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  • A world in itself

    From a height of some 50 metres, you have the entire ITER worksite at your feet. The long rectangle of the Diagnostics Building stands out in the centre, with [...]

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  • US completes toroidal field deliveries for ITER

    The US Domestic Agency achieved a major milestone in February by completing the delivery of all US-supplied toroidal field conductor to the European toroidal fi [...]

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  • Thin diagnostic coils to be fitted into giant magnets

    Last week was marked by the first delivery of diagnostic components—Continuous External Rogowski (CER) coils—from the European Domestic Agency to the ITER Organ [...]

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  • Addressing the challenge of plasma disruptions

    Plasma disruptions are fast events in tokamak plasmas that lead to the complete loss of the thermal and magnetic energy stored in the plasma. The plasma control [...]

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  • Blending (almost) seamlessly into the landscape

    Located in the foothills of the French Pre-Alps, the ITER installation blends almost seamlessly into the landscape. The architects' choice ofmirror-like steel c [...]

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Of Interest

See archived articles

Let there be light!

-Sabina Griffith

''Let there be light'' will soon start touring the big film festivals in North America and Europe, starting with the South By Southwest Filmfestival in Austin, Texas, on 10 March. (Click to view larger version...)
''Let there be light'' will soon start touring the big film festivals in North America and Europe, starting with the South By Southwest Filmfestival in Austin, Texas, on 10 March.
Achieving fusion energy is more of a marathon than a sprint. And so is the production of a documentary film on fusion ... although in the beginning of their endeavor, fusion was not even on the list of attractions, says Canadian film producer and two-time Emmy award winner Mila Aung-Thwin.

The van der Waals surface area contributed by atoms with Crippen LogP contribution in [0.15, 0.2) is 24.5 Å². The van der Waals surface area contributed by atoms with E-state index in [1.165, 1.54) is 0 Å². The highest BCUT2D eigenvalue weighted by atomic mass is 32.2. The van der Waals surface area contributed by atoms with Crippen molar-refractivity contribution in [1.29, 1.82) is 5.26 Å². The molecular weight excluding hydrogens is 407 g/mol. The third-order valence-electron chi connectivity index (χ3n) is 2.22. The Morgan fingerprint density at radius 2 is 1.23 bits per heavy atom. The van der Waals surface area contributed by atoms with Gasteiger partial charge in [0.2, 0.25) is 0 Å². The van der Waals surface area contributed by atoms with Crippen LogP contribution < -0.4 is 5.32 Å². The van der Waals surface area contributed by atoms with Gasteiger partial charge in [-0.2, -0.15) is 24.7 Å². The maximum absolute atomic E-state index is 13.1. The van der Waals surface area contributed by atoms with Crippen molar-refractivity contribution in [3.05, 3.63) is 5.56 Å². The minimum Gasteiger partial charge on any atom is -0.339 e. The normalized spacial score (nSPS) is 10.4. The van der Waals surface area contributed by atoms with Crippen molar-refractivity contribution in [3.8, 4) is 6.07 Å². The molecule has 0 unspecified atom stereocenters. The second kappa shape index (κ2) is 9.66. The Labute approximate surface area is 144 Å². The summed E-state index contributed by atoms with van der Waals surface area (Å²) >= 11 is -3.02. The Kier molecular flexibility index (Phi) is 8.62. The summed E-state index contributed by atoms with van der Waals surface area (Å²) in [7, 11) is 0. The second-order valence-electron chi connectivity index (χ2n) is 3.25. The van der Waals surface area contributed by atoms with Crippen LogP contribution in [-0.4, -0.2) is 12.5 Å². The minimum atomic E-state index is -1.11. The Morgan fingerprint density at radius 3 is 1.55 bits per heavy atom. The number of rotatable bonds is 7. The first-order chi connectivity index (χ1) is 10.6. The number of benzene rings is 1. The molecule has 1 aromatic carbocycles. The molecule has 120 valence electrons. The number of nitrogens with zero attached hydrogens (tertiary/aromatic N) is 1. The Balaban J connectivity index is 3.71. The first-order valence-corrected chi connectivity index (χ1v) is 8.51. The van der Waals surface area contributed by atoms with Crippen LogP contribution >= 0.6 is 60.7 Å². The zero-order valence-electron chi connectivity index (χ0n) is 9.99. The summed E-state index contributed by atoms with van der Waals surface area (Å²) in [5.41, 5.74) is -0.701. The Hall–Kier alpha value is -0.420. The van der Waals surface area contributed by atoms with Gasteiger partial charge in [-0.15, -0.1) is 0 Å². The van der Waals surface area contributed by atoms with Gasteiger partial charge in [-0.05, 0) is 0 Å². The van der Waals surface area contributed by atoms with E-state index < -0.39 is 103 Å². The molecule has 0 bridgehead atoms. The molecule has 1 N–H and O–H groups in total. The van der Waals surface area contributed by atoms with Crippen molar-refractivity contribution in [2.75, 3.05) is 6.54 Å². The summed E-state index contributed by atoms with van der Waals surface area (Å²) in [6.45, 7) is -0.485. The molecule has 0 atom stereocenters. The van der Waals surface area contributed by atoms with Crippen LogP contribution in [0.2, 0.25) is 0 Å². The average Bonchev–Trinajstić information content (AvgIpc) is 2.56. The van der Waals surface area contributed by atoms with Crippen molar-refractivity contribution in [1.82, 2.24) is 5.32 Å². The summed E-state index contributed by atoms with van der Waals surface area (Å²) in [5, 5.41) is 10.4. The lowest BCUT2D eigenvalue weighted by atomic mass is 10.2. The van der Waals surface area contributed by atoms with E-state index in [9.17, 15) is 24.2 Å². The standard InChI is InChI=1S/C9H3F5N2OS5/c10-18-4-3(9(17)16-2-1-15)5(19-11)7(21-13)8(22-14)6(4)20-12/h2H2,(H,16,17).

"About four years ago, I was researching the idea of making a documentary about the future of energy. I'm ashamed to say that at the beginning, fusion wasn't even on my radar. I hadn't heard of ITER. I got invited to the media and press visit, and came to see what was going on in person. It took me a while to really understand the profound nature of the difficult challenge being undertaken, in terms of both technology and politics. After a while, I realized that I was hooked and had to find a way to tell this amazing story that ended up taking as all around the world."

Now Mila and his co-director and cinematographer Van Royko have completed the final edits of their 90-minute documentary film Let there be light and they have started touring the big film festivals in North America and Europe. This past weekend they showed it in the US at the Big Skies Festival in Montana, and the reception from both the audience and the jury was extremely positive. The film won the "Feature Competition Artistic Vision" award. In the jury's statement it says: "In recognition of the film's artistic merit and educational value, the jury presents Let there be light with an Artistic Vision Award for its cinematic eye, innovative animation, and engaging (passionate) investigation into the future of fusion (clean energy)."

The next big screening is planned at the South By Southwest Filmfestival (SXSW) in Austin, Texas, on 10 March. It will be followed by the CPH:Dox festival in Copenhagen, Denmark (also in March), and the Hot Docs Festival in Toronto, Canada—the largest documentary festival in North America—late April.

"Let there be light" is a project of EyeSteelFilm.


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